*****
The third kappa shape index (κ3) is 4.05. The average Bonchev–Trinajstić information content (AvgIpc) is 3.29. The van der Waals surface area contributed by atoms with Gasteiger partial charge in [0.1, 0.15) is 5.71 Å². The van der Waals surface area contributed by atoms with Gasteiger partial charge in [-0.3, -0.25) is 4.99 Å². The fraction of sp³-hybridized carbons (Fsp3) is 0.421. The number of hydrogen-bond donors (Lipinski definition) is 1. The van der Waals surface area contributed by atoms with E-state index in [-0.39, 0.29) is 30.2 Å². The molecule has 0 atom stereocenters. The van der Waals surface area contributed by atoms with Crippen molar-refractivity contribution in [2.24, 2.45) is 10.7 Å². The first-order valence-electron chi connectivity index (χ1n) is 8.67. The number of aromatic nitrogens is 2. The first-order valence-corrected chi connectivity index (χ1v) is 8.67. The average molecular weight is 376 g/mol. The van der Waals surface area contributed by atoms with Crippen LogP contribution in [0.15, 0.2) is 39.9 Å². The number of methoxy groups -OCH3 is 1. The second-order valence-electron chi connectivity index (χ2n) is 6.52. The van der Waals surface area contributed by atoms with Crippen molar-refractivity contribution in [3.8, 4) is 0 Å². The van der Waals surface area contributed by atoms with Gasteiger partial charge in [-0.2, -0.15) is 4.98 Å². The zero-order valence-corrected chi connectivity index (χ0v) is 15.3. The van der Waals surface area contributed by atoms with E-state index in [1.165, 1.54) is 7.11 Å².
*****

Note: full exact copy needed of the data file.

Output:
The third kappa shape index (κ3) is 4.05. The average Bonchev–Trinajstić information content (AvgIpc) is 3.29. The van der Waals surface area contributed by atoms with Gasteiger partial charge in [0.1, 0.15) is 5.71 Å². The van der Waals surface area contributed by atoms with Gasteiger partial charge in [-0.3, -0.25) is 4.99 Å². The fraction of sp³-hybridized carbons (Fsp3) is 0.421. The number of hydrogen-bond donors (Lipinski definition) is 1. The van der Waals surface area contributed by atoms with E-state index in [-0.39, 0.29) is 30.2 Å². The molecule has 0 atom stereocenters. The van der Waals surface area contributed by atoms with Crippen molar-refractivity contribution in [2.24, 2.45) is 10.7 Å². The first-order valence-electron chi connectivity index (χ1n) is 8.67. The number of aromatic nitrogens is 2. The first-order valence-corrected chi connectivity index (χ1v) is 8.67. The average molecular weight is 376 g/mol. The van der Waals surface area contributed by atoms with Crippen LogP contribution in [0.15, 0.2) is 39.9 Å². The number of methoxy groups -OCH3 is 1. The second-order valence-electron chi connectivity index (χ2n) is 6.52. The van der Waals surface area contributed by atoms with Crippen molar-refractivity contribution in [3.8, 4) is 0 Å². The van der Waals surface area contributed by atoms with Gasteiger partial charge in [-0.2, -0.15) is 4.98 Å². The zero-order valence-corrected chi connectivity index (χ0v) is 15.3. The van der Waals surface area contributed by atoms with E-state index in [1.165, 1.54) is 7.11 Å².